Well, yes I created them each second (but not the tens of millions ones),
and no, the performance didn't permit what I mispoke before in the tens of
millions (sorry!). You can see for yourself the project here:


A level 11 subdivided sphere takes about 1.4 seconds on my laptop and would
produce roughly 4.2 million nodes if I'm remembering my math right :) but
then there is also a data structure that tracks edges during subdivision
for reuse later which produces quite a bit of data on top of that (the tens
of millions).

I doubt I could squeeze much more performance out of it that would be
significant with the current approach, but in practice, the GC overhead was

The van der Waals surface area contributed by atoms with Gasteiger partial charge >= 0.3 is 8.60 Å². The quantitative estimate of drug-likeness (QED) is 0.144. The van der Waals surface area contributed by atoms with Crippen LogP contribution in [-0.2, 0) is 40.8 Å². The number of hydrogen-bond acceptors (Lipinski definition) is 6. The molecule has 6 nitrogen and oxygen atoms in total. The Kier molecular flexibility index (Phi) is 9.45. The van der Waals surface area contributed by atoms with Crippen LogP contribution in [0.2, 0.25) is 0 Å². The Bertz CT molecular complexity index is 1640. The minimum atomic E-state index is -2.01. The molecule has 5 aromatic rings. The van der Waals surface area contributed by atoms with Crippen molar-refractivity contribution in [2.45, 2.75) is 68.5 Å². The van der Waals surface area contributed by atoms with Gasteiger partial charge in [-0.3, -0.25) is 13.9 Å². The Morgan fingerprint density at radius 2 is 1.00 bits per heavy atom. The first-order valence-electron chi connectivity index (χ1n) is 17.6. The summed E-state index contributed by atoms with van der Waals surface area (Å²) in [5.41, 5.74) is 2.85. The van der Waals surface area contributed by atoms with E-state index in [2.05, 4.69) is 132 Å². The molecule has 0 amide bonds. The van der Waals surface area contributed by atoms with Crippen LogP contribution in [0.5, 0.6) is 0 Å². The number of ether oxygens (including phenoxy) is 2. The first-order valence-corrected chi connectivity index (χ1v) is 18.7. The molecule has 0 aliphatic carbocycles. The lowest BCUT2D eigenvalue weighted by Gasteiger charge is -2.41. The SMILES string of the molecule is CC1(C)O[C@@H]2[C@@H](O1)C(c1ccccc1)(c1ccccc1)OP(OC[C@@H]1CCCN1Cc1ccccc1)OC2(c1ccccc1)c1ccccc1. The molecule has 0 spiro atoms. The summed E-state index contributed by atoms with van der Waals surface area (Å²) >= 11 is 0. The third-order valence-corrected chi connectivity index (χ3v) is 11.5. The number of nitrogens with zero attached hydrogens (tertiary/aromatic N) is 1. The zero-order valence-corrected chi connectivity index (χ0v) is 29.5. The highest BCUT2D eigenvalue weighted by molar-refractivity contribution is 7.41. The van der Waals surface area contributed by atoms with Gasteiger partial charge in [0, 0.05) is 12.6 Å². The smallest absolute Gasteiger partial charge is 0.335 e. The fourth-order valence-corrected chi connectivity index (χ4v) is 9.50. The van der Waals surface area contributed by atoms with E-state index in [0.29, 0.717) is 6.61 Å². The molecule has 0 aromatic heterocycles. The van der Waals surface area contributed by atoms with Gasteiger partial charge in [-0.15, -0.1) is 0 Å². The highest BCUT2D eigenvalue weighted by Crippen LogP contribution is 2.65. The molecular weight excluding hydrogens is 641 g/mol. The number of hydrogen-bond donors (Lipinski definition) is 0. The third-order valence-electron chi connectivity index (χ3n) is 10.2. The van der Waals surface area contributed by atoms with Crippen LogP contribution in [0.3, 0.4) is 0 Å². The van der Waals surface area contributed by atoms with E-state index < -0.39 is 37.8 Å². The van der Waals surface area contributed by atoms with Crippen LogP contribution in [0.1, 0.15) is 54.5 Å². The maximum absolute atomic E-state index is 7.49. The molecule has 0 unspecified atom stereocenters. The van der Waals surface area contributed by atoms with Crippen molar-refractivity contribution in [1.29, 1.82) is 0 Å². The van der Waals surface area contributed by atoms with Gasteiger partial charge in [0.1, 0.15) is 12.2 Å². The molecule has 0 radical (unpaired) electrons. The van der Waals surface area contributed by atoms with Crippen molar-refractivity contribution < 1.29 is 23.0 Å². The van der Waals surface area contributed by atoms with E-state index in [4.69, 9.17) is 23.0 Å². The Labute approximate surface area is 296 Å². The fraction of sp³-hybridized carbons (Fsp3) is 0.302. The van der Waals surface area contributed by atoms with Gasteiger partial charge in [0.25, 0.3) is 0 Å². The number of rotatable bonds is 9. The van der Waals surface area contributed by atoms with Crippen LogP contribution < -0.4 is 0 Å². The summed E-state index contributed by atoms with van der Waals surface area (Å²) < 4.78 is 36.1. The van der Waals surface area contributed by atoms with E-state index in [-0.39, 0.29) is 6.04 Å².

shy of 35% when I used pointers and dropping pointers allowed me to achieve
what I was after at the time which was partial subdivisions down to level
20 at about 30 frames per second.

I don't recall how much data that was producing though but I'd ball park it
in the 60k range of nodes in the tree plus accompanying edges.
Or did you put them in a cache for reuse ?
what I'm doing could very easily be cached to disk but I'm not doing that.
On Sunday, October 26, 2014 7:03:24 PM UTC-5, nicolas...@gmail.com wrote:

@Daniel Skinner:

By curiosity, did you create these tens of millions of objects from
scratch many times per second, with acceptable performance ?
Or did you put them in a cache for reuse ?
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